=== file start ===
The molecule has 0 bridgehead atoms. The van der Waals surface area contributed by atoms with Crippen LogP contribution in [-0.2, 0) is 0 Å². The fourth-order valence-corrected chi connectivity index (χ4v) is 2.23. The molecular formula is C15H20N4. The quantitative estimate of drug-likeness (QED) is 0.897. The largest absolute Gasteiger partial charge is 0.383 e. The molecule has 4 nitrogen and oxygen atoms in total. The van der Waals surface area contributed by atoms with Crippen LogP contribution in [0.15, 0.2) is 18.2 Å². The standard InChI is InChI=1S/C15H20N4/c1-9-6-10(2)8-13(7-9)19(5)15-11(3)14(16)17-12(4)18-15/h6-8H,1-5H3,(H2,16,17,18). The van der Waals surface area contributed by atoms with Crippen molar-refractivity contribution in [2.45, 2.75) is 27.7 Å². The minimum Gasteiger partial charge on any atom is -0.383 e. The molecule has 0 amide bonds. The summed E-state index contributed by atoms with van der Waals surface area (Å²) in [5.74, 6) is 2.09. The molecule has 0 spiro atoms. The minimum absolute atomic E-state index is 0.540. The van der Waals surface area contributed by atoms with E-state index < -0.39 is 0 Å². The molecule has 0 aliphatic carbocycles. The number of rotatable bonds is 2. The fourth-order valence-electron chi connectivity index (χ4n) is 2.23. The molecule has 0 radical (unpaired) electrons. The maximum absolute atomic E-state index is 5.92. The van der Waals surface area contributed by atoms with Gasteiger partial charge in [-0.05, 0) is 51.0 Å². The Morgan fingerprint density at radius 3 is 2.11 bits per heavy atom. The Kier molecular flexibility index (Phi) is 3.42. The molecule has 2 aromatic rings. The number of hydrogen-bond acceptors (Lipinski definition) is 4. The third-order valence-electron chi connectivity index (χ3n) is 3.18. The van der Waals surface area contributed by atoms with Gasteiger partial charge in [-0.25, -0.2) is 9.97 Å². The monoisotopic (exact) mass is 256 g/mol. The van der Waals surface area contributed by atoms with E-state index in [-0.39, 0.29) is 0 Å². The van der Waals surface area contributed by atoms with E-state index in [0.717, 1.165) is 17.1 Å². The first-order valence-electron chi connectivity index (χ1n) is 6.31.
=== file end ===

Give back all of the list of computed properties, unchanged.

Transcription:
The molecule has 0 bridgehead atoms. The van der Waals surface area contributed by atoms with Crippen LogP contribution in [-0.2, 0) is 0 Å². The fourth-order valence-corrected chi connectivity index (χ4v) is 2.23. The molecular formula is C15H20N4. The quantitative estimate of drug-likeness (QED) is 0.897. The largest absolute Gasteiger partial charge is 0.383 e. The molecule has 4 nitrogen and oxygen atoms in total. The van der Waals surface area contributed by atoms with Crippen LogP contribution in [0.15, 0.2) is 18.2 Å². The standard InChI is InChI=1S/C15H20N4/c1-9-6-10(2)8-13(7-9)19(5)15-11(3)14(16)17-12(4)18-15/h6-8H,1-5H3,(H2,16,17,18). The van der Waals surface area contributed by atoms with Crippen molar-refractivity contribution in [2.45, 2.75) is 27.7 Å². The minimum Gasteiger partial charge on any atom is -0.383 e. The molecule has 0 amide bonds. The summed E-state index contributed by atoms with van der Waals surface area (Å²) in [5.74, 6) is 2.09. The molecule has 0 spiro atoms. The minimum absolute atomic E-state index is 0.540. The van der Waals surface area contributed by atoms with E-state index < -0.39 is 0 Å². The molecule has 0 aliphatic carbocycles. The number of rotatable bonds is 2. The fourth-order valence-electron chi connectivity index (χ4n) is 2.23. The molecule has 0 radical (unpaired) electrons. The maximum absolute atomic E-state index is 5.92. The van der Waals surface area contributed by atoms with Gasteiger partial charge in [-0.05, 0) is 51.0 Å². The Morgan fingerprint density at radius 3 is 2.11 bits per heavy atom. The Kier molecular flexibility index (Phi) is 3.42. The molecule has 2 aromatic rings. The number of hydrogen-bond acceptors (Lipinski definition) is 4. The third-order valence-electron chi connectivity index (χ3n) is 3.18. The van der Waals surface area contributed by atoms with Gasteiger partial charge in [-0.25, -0.2) is 9.97 Å². The monoisotopic (exact) mass is 256 g/mol. The van der Waals surface area contributed by atoms with E-state index in [-0.39, 0.29) is 0 Å². The van der Waals surface area contributed by atoms with E-state index in [0.717, 1.165) is 17.1 Å². The first-order valence-electron chi connectivity index (χ1n) is 6.31.